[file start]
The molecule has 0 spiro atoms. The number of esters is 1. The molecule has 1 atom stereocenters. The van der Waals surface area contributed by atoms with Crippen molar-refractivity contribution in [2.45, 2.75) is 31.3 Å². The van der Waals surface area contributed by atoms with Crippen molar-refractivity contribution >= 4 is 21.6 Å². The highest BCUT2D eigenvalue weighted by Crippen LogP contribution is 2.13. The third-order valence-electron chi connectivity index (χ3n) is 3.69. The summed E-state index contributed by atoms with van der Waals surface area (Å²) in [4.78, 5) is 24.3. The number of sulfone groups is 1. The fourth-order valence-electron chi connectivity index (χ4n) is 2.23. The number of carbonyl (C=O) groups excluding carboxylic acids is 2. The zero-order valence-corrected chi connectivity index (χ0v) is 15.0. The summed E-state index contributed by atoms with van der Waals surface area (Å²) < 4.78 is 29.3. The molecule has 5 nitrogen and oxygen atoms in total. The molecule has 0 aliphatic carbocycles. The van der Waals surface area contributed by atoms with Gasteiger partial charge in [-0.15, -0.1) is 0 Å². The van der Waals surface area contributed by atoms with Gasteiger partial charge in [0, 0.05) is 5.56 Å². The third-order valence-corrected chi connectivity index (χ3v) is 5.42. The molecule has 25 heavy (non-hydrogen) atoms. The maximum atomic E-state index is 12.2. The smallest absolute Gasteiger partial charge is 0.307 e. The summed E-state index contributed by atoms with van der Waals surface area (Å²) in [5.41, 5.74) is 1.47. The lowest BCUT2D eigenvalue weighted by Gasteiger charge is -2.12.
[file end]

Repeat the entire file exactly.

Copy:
The molecule has 0 spiro atoms. The number of esters is 1. The molecule has 1 atom stereocenters. The van der Waals surface area contributed by atoms with Crippen molar-refractivity contribution in [2.45, 2.75) is 31.3 Å². The van der Waals surface area contributed by atoms with Crippen molar-refractivity contribution >= 4 is 21.6 Å². The highest BCUT2D eigenvalue weighted by Crippen LogP contribution is 2.13. The third-order valence-electron chi connectivity index (χ3n) is 3.69. The summed E-state index contributed by atoms with van der Waals surface area (Å²) in [4.78, 5) is 24.3. The number of sulfone groups is 1. The fourth-order valence-electron chi connectivity index (χ4n) is 2.23. The number of carbonyl (C=O) groups excluding carboxylic acids is 2. The zero-order valence-corrected chi connectivity index (χ0v) is 15.0. The summed E-state index contributed by atoms with van der Waals surface area (Å²) < 4.78 is 29.3. The molecule has 5 nitrogen and oxygen atoms in total. The molecule has 0 aliphatic carbocycles. The van der Waals surface area contributed by atoms with Gasteiger partial charge in [-0.15, -0.1) is 0 Å². The van der Waals surface area contributed by atoms with Gasteiger partial charge in [0, 0.05) is 5.56 Å². The third-order valence-corrected chi connectivity index (χ3v) is 5.42. The molecule has 25 heavy (non-hydrogen) atoms. The maximum atomic E-state index is 12.2. The smallest absolute Gasteiger partial charge is 0.307 e. The summed E-state index contributed by atoms with van der Waals surface area (Å²) in [5.41, 5.74) is 1.47. The lowest BCUT2D eigenvalue weighted by Gasteiger charge is -2.12.